Wednesday, July 27, 2016

Intelligence Consensus Grows That Russia Hacked DNC

The consensus is growing that Russian government agencies were behind the hacking of the Democrat National Committee and that the Wilileaks motive for releasing the stolen e-mails and data was to harm Hillary Clinton's campaign and cause disarray among Democrats.  While officials, including President Obama are dancing around the issue and reluctant to call Russia and Vladimir Putin out, the evidence that the Russian military intelligence service was involved ought to be setting off alarm bells with every thinking American.  One outlet suggests that the hackers may even have re-written some of the leaked documents.  The obvious beneficiary: Donald Trump.  A man documented to have a dependence on Russian funding for his real estate empire and who has intimated that he believe NATO should be weakened or disbanded - a dream come true for Putin and his expansionist agenda.  Connect the dots and the possibilities are beyond disturbing.  Here are highlights from a piece in the New York Times
American intelligence agencies have told the White House they now have “high confidence” that the Russian government was behind the theft of emails and documents from the Democratic National Committee, according to federal officials who have been briefed on the evidence.
The emails were released by WikiLeaks, whose founder, Julian Assange, has made it clear that he hoped to harm Hillary Clinton’s chances of winning the presidency. It is unclear how the documents made their way to the group. But a large sampling was published before the WikiLeaks release by several news organizations and someone who called himself “Guccifer 2.0,” who investigators now believe was an agent of the G.R.U., Russia’s military intelligence service.
The assessment by the intelligence community of Russian involvement in the D.N.C. hacking, which largely echoes the findings of private cybersecurity firms that have examined the electronic fingerprints left by the intruders, leaves President Obama and his national security aides with a difficult diplomatic and political decision: whether to publicly accuse the government of President Vladimir V. Putin of engineering the hacking.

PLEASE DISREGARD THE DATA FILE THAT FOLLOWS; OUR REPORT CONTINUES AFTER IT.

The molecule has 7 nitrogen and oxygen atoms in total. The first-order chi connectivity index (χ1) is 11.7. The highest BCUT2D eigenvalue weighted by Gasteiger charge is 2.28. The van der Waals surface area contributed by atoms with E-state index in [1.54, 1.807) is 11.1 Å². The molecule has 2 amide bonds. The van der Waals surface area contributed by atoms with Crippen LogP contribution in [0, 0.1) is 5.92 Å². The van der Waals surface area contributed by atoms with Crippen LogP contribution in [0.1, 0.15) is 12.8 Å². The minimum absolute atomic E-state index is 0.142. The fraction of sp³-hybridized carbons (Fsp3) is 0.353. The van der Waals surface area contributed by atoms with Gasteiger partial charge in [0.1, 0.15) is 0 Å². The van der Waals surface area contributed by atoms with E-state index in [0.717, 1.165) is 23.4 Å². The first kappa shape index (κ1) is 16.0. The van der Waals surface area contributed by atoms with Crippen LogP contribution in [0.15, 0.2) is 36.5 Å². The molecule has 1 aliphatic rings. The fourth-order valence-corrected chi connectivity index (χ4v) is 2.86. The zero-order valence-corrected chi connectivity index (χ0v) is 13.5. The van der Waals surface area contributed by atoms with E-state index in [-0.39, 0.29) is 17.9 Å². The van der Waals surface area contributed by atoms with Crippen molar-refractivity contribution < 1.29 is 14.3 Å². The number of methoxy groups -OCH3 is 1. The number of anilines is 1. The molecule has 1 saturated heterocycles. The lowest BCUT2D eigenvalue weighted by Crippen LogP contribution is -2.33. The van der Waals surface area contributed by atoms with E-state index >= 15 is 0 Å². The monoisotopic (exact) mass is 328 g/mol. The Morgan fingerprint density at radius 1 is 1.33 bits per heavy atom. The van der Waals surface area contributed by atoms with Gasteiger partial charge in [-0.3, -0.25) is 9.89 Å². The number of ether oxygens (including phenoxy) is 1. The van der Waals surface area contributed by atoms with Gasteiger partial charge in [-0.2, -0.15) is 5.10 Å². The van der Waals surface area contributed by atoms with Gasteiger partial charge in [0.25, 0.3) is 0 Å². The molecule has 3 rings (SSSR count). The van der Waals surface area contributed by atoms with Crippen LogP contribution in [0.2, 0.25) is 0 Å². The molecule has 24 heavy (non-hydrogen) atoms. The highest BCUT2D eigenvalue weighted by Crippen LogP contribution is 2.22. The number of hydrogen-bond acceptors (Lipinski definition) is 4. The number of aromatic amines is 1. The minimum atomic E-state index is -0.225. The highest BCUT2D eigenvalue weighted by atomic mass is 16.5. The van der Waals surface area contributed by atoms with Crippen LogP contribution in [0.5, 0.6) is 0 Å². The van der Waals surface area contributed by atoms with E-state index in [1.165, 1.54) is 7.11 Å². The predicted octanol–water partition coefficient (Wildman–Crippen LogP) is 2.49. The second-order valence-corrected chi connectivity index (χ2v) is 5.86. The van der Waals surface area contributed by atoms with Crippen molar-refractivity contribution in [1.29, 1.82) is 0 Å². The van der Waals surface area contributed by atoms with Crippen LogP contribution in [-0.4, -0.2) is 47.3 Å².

Such a public accusation could result in a further deterioration of the already icy relationship between Washington and Moscow, at a moment when the administration is trying to reach an accord with Mr. Putin on a cease-fire in Syria and on other issues. It could also doom any effort to reach some kind of agreement about acceptable behavior in cyberspace, of the kind the United States has been discussing with China.
In an interview with Savannah Guthrie of NBC News on Tuesday, President Obama stopped short of accusing the Russian agencies from seeking to manipulate the election but said, “Anything’s possible.”  He noted that “on a regular basis, they try to influence elections in Europe.”
Asked on Tuesday at the Democratic convention in Philadelphia whether “there’s more to the Trump/Russian relationship that hasn’t come out,” John Podesta, the Clinton campaign chairman, said, “Well, he certainly has a bromance with Mr. Putin, so I don’t know.”
Mr. Podesta said that while Russia had a “history” of interfering in democratic elections in Europe, it would be “unprecedented in the United States.”
Preliminary conclusions were discussed on Thursday at a weekly cyberintelligence meeting for senior officials. The Crowdstrike report, supported by several other firms that have examined the same bits of code and telltale “metadata” left on documents that were released before WikiLeaks’ publication of the larger trove, concludes that the Federal Security Service, known as the F.S.B., entered the committee’s networks last summer.
The G.R.U., a competing, military intelligence unit, was a later arrival. Investigators believe it is the G.R.U. that has played a bigger role in releasing the emails.
In an essay published on Lawfare, a blog that often deals with cyberissues, Susan Hennessey, previously a lawyer for the National Security Agency, called the published evidence about Russian involvement “about as close to a smoking gun as can be expected when a sophisticated nation-state is involved.”
Mr. Assange’s threat to release documents, she wrote, “means, put simply, that actors outside the U.S. are using criminal means to influence the outcome of a US election. That’s a problem.”

No comments: